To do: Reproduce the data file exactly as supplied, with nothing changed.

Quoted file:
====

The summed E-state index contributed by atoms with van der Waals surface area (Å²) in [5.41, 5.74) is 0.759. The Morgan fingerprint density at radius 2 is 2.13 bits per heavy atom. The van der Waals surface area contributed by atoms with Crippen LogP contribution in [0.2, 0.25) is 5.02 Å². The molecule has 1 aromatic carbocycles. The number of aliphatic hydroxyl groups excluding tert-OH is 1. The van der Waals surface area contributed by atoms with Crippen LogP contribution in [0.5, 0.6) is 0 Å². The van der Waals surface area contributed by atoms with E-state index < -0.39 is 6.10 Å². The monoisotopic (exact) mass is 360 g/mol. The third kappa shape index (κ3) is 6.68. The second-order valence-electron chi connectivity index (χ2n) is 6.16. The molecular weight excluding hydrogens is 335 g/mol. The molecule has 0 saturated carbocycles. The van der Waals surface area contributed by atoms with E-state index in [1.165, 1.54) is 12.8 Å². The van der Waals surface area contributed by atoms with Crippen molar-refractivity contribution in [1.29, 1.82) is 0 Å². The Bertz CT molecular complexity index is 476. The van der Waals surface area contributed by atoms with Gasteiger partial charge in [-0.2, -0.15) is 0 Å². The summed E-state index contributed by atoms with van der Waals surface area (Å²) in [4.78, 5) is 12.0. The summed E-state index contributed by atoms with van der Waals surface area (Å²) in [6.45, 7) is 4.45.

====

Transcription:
The summed E-state index contributed by atoms with van der Waals surface area (Å²) in [5.41, 5.74) is 0.759. The Morgan fingerprint density at radius 2 is 2.13 bits per heavy atom. The van der Waals surface area contributed by atoms with Crippen LogP contribution in [0.2, 0.25) is 5.02 Å². The molecule has 1 aromatic carbocycles. The number of aliphatic hydroxyl groups excluding tert-OH is 1. The van der Waals surface area contributed by atoms with Crippen LogP contribution in [0.5, 0.6) is 0 Å². The van der Waals surface area contributed by atoms with E-state index < -0.39 is 6.10 Å². The monoisotopic (exact) mass is 360 g/mol. The third kappa shape index (κ3) is 6.68. The second-order valence-electron chi connectivity index (χ2n) is 6.16. The molecular weight excluding hydrogens is 335 g/mol. The molecule has 0 saturated carbocycles. The van der Waals surface area contributed by atoms with E-state index in [1.165, 1.54) is 12.8 Å². The van der Waals surface area contributed by atoms with Crippen molar-refractivity contribution in [1.29, 1.82) is 0 Å². The Bertz CT molecular complexity index is 476. The van der Waals surface area contributed by atoms with Gasteiger partial charge in [-0.2, -0.15) is 0 Å². The summed E-state index contributed by atoms with van der Waals surface area (Å²) in [4.78, 5) is 12.0. The summed E-state index contributed by atoms with van der Waals surface area (Å²) in [6.45, 7) is 4.45.